We were often told to drink adequate amounts of water within a day for the benefit of keeping the body hydrated. However, only few studies tell us of the right temperature to drink water and for everything other activity like,
- Taking a bath
- Baking bread
- Making coffee
Some of you might even ask…
Is there really a recommended temperature to drink water, if so, what is it?
Sceptics would even say
But it’s just water, why would there be any difference if it’s cold, hot or at room temperature?
The truth is, studies indicate that there IS, in fact, perfect water temperature for everything. Research suggests that it is best to,
- Take showers in lukewarm water
- Bake bread with cold water
- Drink room temperature water.
To understand this theory better, let us examine water and its characteristics.
Properties of Water
Water is a compound made of two parts hydrogen and one part oxygen (H2O) making it a highly suitable solvent. Its characteristics make it unique as it is found in all phases of matter- solid, liquid and gas. At room temperature, water is at liquid state where its tasteless and odorless. However, the temperature can largely influence water’s chemical structure and density, thus changing its property.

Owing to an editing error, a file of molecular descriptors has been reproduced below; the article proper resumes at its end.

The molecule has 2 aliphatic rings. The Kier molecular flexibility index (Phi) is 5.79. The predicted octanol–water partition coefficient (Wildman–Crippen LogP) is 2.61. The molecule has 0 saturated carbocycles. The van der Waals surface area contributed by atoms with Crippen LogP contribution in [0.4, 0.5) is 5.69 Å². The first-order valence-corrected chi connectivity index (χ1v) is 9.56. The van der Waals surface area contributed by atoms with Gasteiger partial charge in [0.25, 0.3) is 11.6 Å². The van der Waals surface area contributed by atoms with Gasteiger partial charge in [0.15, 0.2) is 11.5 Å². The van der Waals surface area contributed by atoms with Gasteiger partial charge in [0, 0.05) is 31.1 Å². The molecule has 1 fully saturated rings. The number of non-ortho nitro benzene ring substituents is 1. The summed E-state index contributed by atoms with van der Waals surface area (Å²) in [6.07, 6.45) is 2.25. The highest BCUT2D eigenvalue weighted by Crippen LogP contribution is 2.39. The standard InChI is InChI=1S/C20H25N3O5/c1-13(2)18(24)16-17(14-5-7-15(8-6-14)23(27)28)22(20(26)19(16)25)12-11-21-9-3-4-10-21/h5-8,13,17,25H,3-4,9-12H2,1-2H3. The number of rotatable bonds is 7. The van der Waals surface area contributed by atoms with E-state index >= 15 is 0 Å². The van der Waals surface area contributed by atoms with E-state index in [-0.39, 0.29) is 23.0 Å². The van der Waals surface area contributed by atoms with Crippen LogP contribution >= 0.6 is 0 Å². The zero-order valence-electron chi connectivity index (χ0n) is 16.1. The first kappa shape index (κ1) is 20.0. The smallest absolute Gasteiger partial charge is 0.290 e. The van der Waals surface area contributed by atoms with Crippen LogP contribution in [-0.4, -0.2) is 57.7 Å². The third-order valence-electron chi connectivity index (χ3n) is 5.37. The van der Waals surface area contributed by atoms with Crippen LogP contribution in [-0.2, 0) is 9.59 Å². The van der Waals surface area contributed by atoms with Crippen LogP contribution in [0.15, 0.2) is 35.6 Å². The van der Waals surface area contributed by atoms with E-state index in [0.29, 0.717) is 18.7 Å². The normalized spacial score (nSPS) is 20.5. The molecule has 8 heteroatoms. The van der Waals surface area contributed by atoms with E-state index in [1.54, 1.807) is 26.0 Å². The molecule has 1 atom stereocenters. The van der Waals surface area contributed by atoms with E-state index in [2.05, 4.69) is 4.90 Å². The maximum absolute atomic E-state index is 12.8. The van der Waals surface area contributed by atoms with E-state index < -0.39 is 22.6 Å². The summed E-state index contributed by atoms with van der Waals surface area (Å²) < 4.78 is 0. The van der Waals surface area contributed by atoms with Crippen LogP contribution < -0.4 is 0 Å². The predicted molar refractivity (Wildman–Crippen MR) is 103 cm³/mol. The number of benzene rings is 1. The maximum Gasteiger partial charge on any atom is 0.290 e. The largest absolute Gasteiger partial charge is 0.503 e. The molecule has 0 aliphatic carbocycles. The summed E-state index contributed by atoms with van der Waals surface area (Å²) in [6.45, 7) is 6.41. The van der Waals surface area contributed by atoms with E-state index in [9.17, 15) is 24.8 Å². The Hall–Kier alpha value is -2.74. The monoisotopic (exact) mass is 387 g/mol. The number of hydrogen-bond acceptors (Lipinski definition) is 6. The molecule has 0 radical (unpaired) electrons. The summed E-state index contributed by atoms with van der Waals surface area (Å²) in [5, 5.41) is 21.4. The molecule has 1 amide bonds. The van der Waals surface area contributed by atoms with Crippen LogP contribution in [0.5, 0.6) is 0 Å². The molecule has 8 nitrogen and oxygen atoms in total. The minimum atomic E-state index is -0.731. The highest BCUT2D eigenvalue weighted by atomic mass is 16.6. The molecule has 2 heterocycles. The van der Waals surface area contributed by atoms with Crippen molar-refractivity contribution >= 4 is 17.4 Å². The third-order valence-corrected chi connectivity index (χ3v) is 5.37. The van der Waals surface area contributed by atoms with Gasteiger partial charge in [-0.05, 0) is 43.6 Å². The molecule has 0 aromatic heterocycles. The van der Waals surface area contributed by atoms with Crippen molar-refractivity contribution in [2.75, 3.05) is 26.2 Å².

When water is at its boiling point which is at 212 °F, it starts to vaporise and turn from liquid to gas state. Water
Best Water Temperature
So they say, water has varying ideal temperatures based on its uses, let’s figure them out.
Refreshing baths mean lathering in lukewarm water where it’s neither too hot nor too cold. Hot water opens pores but may scald or dry out the skin. If you suddenly feel dryness of the skin, check out your shower water temperature, it may be too hot.
Washing plates and fresh produce. These activities need opposite water temperatures where plates need hot water to rid of dirt, oil and bacteria. Fresh produce like vegetables and fruits can stay fresh longer when washed in water at room temperature.
Drinking Water. We have heard different views regarding the ideal temperature on drinking water. Some people would suggest drinking water at room temperature to prevent oils and unwanted fat from accumulating in the stomach. Others suggest that drinking water can be healthier when taken cold because it can pass easily through the stomach.
Other studies about drinking water temperatures
A study conducted by the American College of Sports Medicine (ACSM) suggests drinking water should not focus on its temperature rather on its quantity and time. According to ACSM studies, drinking water should be done in between meals and not with meals.
Naturally, the body warms up any cold water taken in thus burning more calories. If more cold water is taken in, then more calories burned. However, experts admit that this does not replace going to the gym or your daily walks.